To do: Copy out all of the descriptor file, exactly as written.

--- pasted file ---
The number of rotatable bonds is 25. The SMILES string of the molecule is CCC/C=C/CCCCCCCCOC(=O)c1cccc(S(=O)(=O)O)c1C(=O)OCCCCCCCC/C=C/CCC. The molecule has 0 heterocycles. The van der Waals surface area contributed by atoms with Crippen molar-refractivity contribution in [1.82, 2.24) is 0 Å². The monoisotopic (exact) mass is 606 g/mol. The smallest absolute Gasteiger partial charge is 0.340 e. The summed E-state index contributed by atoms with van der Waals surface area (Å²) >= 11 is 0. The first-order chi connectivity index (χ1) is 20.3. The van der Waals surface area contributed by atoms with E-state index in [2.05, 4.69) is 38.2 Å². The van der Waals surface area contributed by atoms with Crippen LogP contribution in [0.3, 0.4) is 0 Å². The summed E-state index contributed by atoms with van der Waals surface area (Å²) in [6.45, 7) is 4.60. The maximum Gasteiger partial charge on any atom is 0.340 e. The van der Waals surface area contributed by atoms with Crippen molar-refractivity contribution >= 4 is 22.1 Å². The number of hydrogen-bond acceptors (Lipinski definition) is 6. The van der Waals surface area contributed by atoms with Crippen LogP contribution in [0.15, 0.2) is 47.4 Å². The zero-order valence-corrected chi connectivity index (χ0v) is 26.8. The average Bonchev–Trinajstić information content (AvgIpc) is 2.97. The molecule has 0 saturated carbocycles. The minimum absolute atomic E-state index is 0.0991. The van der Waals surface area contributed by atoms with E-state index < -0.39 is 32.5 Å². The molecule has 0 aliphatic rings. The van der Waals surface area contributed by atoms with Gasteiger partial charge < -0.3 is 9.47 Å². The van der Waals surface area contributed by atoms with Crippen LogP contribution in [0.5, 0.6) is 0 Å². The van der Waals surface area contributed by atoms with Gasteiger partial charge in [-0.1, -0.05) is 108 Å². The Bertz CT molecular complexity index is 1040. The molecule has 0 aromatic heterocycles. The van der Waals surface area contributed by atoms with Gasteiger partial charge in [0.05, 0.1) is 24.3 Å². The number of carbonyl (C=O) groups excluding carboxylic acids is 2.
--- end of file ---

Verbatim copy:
The number of rotatable bonds is 25. The SMILES string of the molecule is CCC/C=C/CCCCCCCCOC(=O)c1cccc(S(=O)(=O)O)c1C(=O)OCCCCCCCC/C=C/CCC. The molecule has 0 heterocycles. The van der Waals surface area contributed by atoms with Crippen molar-refractivity contribution in [1.82, 2.24) is 0 Å². The monoisotopic (exact) mass is 606 g/mol. The smallest absolute Gasteiger partial charge is 0.340 e. The summed E-state index contributed by atoms with van der Waals surface area (Å²) >= 11 is 0. The first-order chi connectivity index (χ1) is 20.3. The van der Waals surface area contributed by atoms with E-state index in [2.05, 4.69) is 38.2 Å². The van der Waals surface area contributed by atoms with Crippen LogP contribution in [0.3, 0.4) is 0 Å². The summed E-state index contributed by atoms with van der Waals surface area (Å²) in [6.45, 7) is 4.60. The maximum Gasteiger partial charge on any atom is 0.340 e. The van der Waals surface area contributed by atoms with Crippen molar-refractivity contribution >= 4 is 22.1 Å². The number of hydrogen-bond acceptors (Lipinski definition) is 6. The van der Waals surface area contributed by atoms with Crippen LogP contribution in [0.15, 0.2) is 47.4 Å². The zero-order valence-corrected chi connectivity index (χ0v) is 26.8. The average Bonchev–Trinajstić information content (AvgIpc) is 2.97. The molecule has 0 saturated carbocycles. The minimum absolute atomic E-state index is 0.0991. The van der Waals surface area contributed by atoms with E-state index < -0.39 is 32.5 Å². The molecule has 0 aliphatic rings. The van der Waals surface area contributed by atoms with Gasteiger partial charge < -0.3 is 9.47 Å². The van der Waals surface area contributed by atoms with Crippen LogP contribution in [0.5, 0.6) is 0 Å². The van der Waals surface area contributed by atoms with Gasteiger partial charge in [-0.1, -0.05) is 108 Å². The Bertz CT molecular complexity index is 1040. The molecule has 0 aromatic heterocycles. The van der Waals surface area contributed by atoms with Gasteiger partial charge in [0.05, 0.1) is 24.3 Å². The number of carbonyl (C=O) groups excluding carboxylic acids is 2.